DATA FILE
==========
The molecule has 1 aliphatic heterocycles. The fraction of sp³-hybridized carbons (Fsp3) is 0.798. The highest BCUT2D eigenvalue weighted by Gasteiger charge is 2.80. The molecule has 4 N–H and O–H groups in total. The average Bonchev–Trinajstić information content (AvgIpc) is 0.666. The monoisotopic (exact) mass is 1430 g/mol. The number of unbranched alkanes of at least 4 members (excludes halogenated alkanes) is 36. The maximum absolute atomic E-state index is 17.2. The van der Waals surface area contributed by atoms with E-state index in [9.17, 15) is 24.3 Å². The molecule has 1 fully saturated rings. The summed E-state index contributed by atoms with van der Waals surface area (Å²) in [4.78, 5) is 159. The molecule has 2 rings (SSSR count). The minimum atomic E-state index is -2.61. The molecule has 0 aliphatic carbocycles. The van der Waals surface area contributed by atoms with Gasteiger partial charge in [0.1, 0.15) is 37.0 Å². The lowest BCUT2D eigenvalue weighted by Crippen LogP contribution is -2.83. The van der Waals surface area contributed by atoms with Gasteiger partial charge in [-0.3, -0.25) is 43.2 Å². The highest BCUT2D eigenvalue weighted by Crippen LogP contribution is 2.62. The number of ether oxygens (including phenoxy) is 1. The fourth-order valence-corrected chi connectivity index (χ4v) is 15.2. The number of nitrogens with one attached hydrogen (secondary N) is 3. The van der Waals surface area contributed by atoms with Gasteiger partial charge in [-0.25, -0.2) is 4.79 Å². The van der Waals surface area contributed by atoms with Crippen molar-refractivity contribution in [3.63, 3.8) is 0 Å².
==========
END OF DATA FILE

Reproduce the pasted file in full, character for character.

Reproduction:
The molecule has 1 aliphatic heterocycles. The fraction of sp³-hybridized carbons (Fsp3) is 0.798. The highest BCUT2D eigenvalue weighted by Gasteiger charge is 2.80. The molecule has 4 N–H and O–H groups in total. The average Bonchev–Trinajstić information content (AvgIpc) is 0.666. The monoisotopic (exact) mass is 1430 g/mol. The number of unbranched alkanes of at least 4 members (excludes halogenated alkanes) is 36. The maximum absolute atomic E-state index is 17.2. The van der Waals surface area contributed by atoms with E-state index in [9.17, 15) is 24.3 Å². The molecule has 1 fully saturated rings. The summed E-state index contributed by atoms with van der Waals surface area (Å²) in [4.78, 5) is 159. The molecule has 2 rings (SSSR count). The minimum atomic E-state index is -2.61. The molecule has 0 aliphatic carbocycles. The van der Waals surface area contributed by atoms with Gasteiger partial charge in [0.1, 0.15) is 37.0 Å². The lowest BCUT2D eigenvalue weighted by Crippen LogP contribution is -2.83. The van der Waals surface area contributed by atoms with Gasteiger partial charge in [-0.3, -0.25) is 43.2 Å². The highest BCUT2D eigenvalue weighted by Crippen LogP contribution is 2.62. The number of ether oxygens (including phenoxy) is 1. The fourth-order valence-corrected chi connectivity index (χ4v) is 15.2. The number of nitrogens with one attached hydrogen (secondary N) is 3. The van der Waals surface area contributed by atoms with Gasteiger partial charge in [-0.25, -0.2) is 4.79 Å². The van der Waals surface area contributed by atoms with Crippen molar-refractivity contribution in [3.63, 3.8) is 0 Å².